Earlier this week, Steve Melewski of the Mid-Atlantic Sports Network did some fun payroll math for the 2016 Baltimore Orioles. After some analysis, Melewski concluded that the Orioles, who have only $57.6 million absolutely set in stone ($16.3 million for Adam Jones, $15.8 million for Matt Wieters, $13.0 million for Ubaldo Jimenez, and $12.5 million for J.J. Hardy) should wind up with a payroll of close to $95 million after all of the arbitration-eligible players and those still under team control are given their contracts. If the front office wants to use a few non-tenders, an additional $5-10 million could be saved.
The Orioles played out the 2015 season with a payroll of just under $119 million. Right off the bat, that leaves $24 million to address the remaining holes on the roster, and most of it will be used to target Chris Davis. On the open market, Davis is going to be a $20-25 million annual salary player, likely over six years. Baltimore has never handed out a nine-figure deal, but if the team wants to keep Davis, that is exactly what will have to happen. Besides Davis, the Orioles will likely need to fill a hole in the starting rotation after Wei-Yin Chen leaves. Adding a bullpen arm might not hurt too, especially if Darren O’Day is serious about getting $9 million per year. The corner outfield spots were a mess last year as well, and Gerardo Parra, the team’s big trade acquisition is a free agent as well.
Over the past four years, the Orioles have increased payroll from $84.1 million in 2012 up to last year’s $118.9 million. Over four years, that’s an increase of over 41%, roughly 10% per year. From 2014 to 2015, payroll was up $11 million, although most of that was due to players seeing bumps in salary after arbitration. The increase was not necessarily due to ownership’s willingness to spend aggressively. To keep putting a winning product on the field, however, aggressive is exactly what ownership is going to have to be. Realistically, expect the Orioles to increase salary by another 10-12%. That would leave the front office with about $132 million to spend in 2016. As the lawsuit over TV revenues with the Washington Nationals begins to be resolved, the Orioles may have more money to spend. Don’t count on that just yet.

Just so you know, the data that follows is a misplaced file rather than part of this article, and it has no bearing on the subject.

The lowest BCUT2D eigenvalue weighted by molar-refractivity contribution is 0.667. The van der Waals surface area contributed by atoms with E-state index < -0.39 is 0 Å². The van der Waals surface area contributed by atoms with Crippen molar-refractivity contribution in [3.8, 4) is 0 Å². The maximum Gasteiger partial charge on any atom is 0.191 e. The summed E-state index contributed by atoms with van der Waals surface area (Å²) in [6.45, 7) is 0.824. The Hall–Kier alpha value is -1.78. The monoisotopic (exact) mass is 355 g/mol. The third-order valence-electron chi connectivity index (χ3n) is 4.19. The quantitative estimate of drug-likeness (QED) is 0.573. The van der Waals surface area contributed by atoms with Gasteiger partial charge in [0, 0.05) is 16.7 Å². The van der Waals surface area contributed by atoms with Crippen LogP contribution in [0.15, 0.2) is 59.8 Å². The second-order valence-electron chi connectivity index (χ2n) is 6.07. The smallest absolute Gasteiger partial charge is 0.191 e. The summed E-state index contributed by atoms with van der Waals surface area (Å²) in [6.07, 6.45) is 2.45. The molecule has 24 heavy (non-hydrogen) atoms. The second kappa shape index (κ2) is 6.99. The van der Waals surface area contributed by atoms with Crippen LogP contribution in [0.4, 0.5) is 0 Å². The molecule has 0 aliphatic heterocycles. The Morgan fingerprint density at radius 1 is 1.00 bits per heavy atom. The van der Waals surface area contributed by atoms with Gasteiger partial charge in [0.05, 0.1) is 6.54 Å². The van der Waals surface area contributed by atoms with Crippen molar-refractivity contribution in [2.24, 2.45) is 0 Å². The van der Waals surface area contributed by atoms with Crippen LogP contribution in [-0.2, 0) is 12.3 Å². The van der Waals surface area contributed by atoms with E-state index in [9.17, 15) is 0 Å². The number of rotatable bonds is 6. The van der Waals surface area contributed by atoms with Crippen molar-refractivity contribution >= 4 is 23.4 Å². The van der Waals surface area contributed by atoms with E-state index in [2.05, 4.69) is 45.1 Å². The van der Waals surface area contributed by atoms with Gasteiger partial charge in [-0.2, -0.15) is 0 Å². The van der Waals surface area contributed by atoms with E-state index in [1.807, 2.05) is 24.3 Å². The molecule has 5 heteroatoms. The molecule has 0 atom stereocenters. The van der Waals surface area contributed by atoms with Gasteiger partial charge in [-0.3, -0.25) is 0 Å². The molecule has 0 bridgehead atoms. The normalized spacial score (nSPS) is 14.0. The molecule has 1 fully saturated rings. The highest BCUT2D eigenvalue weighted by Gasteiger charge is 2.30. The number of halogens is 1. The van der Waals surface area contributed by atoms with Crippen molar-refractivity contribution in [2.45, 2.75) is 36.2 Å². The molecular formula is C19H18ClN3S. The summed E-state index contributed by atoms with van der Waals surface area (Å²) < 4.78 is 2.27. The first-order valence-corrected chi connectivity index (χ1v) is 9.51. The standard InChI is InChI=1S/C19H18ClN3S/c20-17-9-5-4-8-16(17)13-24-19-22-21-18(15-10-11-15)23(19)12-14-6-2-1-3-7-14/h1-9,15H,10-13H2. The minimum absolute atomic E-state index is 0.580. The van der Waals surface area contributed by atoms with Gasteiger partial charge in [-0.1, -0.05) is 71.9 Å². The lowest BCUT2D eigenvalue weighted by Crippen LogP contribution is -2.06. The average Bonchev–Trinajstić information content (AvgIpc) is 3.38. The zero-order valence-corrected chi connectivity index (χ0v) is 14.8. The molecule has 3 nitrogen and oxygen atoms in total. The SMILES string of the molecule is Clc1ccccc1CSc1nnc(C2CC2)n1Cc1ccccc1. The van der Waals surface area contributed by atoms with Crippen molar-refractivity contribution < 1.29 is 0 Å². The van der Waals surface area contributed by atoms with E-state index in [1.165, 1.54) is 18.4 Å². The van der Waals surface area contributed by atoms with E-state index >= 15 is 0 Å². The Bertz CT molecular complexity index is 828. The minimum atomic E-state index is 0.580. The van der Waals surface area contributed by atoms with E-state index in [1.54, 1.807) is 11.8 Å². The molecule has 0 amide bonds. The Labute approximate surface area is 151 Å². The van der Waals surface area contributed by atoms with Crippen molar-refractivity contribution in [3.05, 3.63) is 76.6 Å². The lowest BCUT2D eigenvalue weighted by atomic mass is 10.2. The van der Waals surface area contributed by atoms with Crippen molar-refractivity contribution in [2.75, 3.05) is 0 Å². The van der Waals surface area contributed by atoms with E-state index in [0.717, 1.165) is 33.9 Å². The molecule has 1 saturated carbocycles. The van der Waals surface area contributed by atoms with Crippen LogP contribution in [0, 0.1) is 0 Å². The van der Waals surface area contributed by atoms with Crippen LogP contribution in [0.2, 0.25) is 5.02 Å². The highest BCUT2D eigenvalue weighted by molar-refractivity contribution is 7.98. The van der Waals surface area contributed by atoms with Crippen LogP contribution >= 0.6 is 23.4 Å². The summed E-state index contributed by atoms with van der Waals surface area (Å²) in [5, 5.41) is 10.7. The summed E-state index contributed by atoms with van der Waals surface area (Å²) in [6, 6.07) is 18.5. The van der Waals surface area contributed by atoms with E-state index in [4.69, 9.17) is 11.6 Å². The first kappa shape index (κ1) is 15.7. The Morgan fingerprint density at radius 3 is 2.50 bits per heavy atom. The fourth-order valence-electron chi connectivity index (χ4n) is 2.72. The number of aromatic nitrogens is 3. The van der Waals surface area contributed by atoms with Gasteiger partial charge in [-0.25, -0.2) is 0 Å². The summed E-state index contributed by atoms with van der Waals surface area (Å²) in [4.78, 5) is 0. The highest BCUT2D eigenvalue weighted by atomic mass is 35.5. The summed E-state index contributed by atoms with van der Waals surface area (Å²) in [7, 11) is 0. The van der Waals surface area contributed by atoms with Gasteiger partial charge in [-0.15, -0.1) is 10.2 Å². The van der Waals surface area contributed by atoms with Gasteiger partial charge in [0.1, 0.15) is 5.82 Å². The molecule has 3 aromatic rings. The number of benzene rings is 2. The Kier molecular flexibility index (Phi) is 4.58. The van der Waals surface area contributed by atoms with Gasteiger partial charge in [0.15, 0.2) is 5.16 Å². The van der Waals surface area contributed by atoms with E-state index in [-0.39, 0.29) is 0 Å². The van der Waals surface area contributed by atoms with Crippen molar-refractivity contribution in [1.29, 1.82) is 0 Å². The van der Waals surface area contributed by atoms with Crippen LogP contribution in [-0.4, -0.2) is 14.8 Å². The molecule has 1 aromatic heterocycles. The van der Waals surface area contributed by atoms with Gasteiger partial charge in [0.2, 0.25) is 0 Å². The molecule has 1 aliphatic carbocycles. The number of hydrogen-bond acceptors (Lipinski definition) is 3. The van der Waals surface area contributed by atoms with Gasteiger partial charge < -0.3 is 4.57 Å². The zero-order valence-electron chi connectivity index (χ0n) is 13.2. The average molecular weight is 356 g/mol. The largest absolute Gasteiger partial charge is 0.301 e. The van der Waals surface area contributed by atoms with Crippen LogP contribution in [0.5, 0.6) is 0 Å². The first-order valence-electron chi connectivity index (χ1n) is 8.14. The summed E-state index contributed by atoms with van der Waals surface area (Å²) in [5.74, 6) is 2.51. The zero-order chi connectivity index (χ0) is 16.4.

So, how best to spend $132 million?
Using that figure and the already committed $95 million, the Orioles should have $37 million to spend on free agents the rest of the offseason. They’re not getting David Price, Jordan Zimmermann, and Davis with that type of coin, but could get Davis and an outfielder like Alex Gordon, Denard Span, or Dexter Fowler. A mid-tier starter like Yovani Gallardo or Hisashi Iwakuma could be another target. However you slice it, the Orioles do have the money to give Davis $25 million per year while still adding one more piece. If Peter Angelos really wants to be aggressive (doubtful, but he is getting older and has never won a World Series as an owner), the Orioles can keep Davis and add a starter and an outfielder. O’Day probably goes elsewhere, but the Orioles bullpen should be strong enough to cope with his loss. Mychal Givens is ready to be a star.
The Orioles have just as much to offer Davis as any of the big market teams that will be after him. Also aiding the Orioles cause will be the fact that teams like the Boston Red Sox or San Francisco Giants will also be aggressively courting Price, Greinke, and Zimmermann. The aces should fall higher on the priority list than Davis, and may take longer to sign than Davis. At the end of the day, it will likely come down to whether or not Davis is comfortable with the direction of the franchise. The Orioles will need to outline a plan that shows Davis the team will continue spending aggressively throughout the offseason to make sure he plays for a contender for the remainder of his career. The Orioles made Davis into a star, now it’s time to pay him like one. It’s far from a lock, but the Orioles have a better shot at keeping Davis than most are willing to believe. There is a better than 50% chance Chris Davis is back wearing black and orange in 2016 and beyond.